The Norwegian Refugee Council (NRC) has expressed its outrage at the killing of Palestinian civilians in Gaza by the Israeli army as they protest for their rights on their land.
“The deadly force used by the Israeli military against the people of Gaza is a gross violation of their protection under humanitarian and human rights law, and those responsible must be held accountable for their actions,” a statement released on Monday by the council said.
Among the people killed in the demonstrations was 30-year-old Yasser Murtaja, a journalist who was filming on site last Friday. Murtaja had agreed to document for NRC the bitter prolonged struggle faced by Palestinian refugees in Gaza. The work was planned to start the day after he was killed, according to the statement.
“I talked to Yasser on Wednesday evening by phone, after he came back from the access restricted zone in Gaza where Palestinians were demonstrating,” said NRC media adviser in the Middle East, Karl Schembri.
“We talked about the stories we wanted to cover – families affected by violence, as well as children again exposed to trauma and their ensuing nightmares. Two days later, he was killed by an Israeli sniper while peacefully observing the demonstrations. He was killed doing his job, recording his people’s right to protest for their human rights.”
NRC secretary-general Jan Egeland said: “Yasser Murtaja was a civilian and a journalist who was wearing clear press identification while he was filming the demonstrations at the Gaza fence with Israel. He was there because he wanted to document civilians exercising their right to peacefully protest.”
“The stories that NRC and Murtaja were supposed to work on focus on the impact of the persistent violence experienced by children in Gaza on their mental health and wellbeing. In Gaza, around 300,000 children are already assessed to be in need of critical psychosocial intervention due to the distress caused by more than a decade of blockade and conflict,” NRC stated further.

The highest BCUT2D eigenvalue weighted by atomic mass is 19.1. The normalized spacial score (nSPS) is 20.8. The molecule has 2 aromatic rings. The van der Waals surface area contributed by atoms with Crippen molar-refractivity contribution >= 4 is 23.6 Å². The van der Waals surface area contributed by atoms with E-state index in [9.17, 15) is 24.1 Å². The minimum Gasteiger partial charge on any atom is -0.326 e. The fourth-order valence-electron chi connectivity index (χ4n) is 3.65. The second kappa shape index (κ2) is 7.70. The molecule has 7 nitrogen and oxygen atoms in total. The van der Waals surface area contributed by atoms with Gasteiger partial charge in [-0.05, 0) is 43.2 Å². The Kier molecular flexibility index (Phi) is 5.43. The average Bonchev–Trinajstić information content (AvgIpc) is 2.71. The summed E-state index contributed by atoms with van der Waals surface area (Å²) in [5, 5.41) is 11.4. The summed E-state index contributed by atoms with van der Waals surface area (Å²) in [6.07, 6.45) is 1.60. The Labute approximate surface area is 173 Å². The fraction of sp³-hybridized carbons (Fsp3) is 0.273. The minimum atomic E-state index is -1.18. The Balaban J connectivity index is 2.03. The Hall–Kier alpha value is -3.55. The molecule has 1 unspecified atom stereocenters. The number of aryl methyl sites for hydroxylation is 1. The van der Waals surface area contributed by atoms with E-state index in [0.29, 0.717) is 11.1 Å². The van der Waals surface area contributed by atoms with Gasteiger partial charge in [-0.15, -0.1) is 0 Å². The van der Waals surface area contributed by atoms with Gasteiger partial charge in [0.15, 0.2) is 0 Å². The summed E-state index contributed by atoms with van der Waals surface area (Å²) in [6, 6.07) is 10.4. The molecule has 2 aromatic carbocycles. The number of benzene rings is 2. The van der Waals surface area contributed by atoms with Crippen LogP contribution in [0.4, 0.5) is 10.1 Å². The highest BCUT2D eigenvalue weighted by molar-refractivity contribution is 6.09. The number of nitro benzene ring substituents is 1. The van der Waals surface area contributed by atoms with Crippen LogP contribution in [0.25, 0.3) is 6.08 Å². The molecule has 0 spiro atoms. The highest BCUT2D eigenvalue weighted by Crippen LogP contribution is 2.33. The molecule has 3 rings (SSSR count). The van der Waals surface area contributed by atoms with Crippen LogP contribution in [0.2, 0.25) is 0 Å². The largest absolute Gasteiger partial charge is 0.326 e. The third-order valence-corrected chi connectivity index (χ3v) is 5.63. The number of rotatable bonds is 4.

“One of the cases documented by NRC is that of 14-year-old Reham, who was attending the Return March in Gaza with her mother, father, sister and two brothers on 29 March, and on 30 March her father was shot in the leg. Reham’s father may now need to have his leg amputated. Since then, Reham suffers from nightmares and is having difficulty in school.”
NRC said it “works to address these psychosocial needs in Gaza through its Better Learning Program, which provides support to students, teachers and caregivers.”
“The ongoing and unjustifiable border closure and extreme economic deprivation of civilians in Gaza amounts to nothing short of collective punishment. And now the indiscriminate shooting at peaceful protesters on their land – while running away, while waving flags, while praying, while reporting, while giving first aid and while working on their land – is abominable. This cannot be allowed to continue, and those responsible must be held to account,” Egeland said.
Palestinians in Gaza have embarked on a six-week peaceful protest, called “the Great March of Return,” which will culminate on “Nakba” Day (catastrophe in Arabic) on 15 May. This day commemorates the events of 1948 when, following the creation of the state of Israel, more than 750,000 Palestinians were expelled or fled from their homes, to which they have since been unable to return.
Despite the non-violent nature of the protest, the Israeli military shot and killed 16 protesters in Gaza on 30 March and injured over 1,400. Abdul-Razaq al-Gherbawi, a Gaza resident and NRC employee, said: “Not only we are denied our rights, but also we are killed for asking for them.”
Among those killed was 26-year-old farmer Omar Abu Samour. Omar’s wife says their two-year-old daughter keeps asking about where he is as she cannot understand that he is gone. Omar’s mother insists that he was not taking part in the demonstration, but was simply farming his land in the morning, around 700 meters from the border fence.
(Source / 11.04.2018)